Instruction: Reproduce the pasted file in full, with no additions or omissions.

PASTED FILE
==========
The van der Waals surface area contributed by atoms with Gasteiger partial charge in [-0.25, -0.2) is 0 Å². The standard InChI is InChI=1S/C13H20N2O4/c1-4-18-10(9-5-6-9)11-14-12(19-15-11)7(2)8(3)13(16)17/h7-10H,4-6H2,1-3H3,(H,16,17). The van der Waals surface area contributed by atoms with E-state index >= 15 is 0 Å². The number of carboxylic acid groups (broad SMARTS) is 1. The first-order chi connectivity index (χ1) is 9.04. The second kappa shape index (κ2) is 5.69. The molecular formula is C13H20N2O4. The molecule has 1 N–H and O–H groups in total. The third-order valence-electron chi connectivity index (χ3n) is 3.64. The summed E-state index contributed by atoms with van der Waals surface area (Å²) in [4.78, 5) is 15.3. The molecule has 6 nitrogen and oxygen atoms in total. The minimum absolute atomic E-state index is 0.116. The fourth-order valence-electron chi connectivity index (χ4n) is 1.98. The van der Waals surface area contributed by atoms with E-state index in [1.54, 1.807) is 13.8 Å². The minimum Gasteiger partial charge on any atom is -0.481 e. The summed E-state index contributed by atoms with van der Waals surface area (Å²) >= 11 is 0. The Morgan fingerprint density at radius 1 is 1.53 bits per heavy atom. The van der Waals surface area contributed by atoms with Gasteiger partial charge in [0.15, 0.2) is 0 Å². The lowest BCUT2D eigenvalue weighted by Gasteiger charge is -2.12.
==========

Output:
The van der Waals surface area contributed by atoms with Gasteiger partial charge in [-0.25, -0.2) is 0 Å². The standard InChI is InChI=1S/C13H20N2O4/c1-4-18-10(9-5-6-9)11-14-12(19-15-11)7(2)8(3)13(16)17/h7-10H,4-6H2,1-3H3,(H,16,17). The van der Waals surface area contributed by atoms with E-state index >= 15 is 0 Å². The number of carboxylic acid groups (broad SMARTS) is 1. The first-order chi connectivity index (χ1) is 9.04. The second kappa shape index (κ2) is 5.69. The molecular formula is C13H20N2O4. The molecule has 1 N–H and O–H groups in total. The third-order valence-electron chi connectivity index (χ3n) is 3.64. The summed E-state index contributed by atoms with van der Waals surface area (Å²) in [4.78, 5) is 15.3. The molecule has 6 nitrogen and oxygen atoms in total. The minimum absolute atomic E-state index is 0.116. The fourth-order valence-electron chi connectivity index (χ4n) is 1.98. The van der Waals surface area contributed by atoms with E-state index in [1.54, 1.807) is 13.8 Å². The minimum Gasteiger partial charge on any atom is -0.481 e. The summed E-state index contributed by atoms with van der Waals surface area (Å²) >= 11 is 0. The Morgan fingerprint density at radius 1 is 1.53 bits per heavy atom. The van der Waals surface area contributed by atoms with Gasteiger partial charge in [0.15, 0.2) is 0 Å². The lowest BCUT2D eigenvalue weighted by Gasteiger charge is -2.12.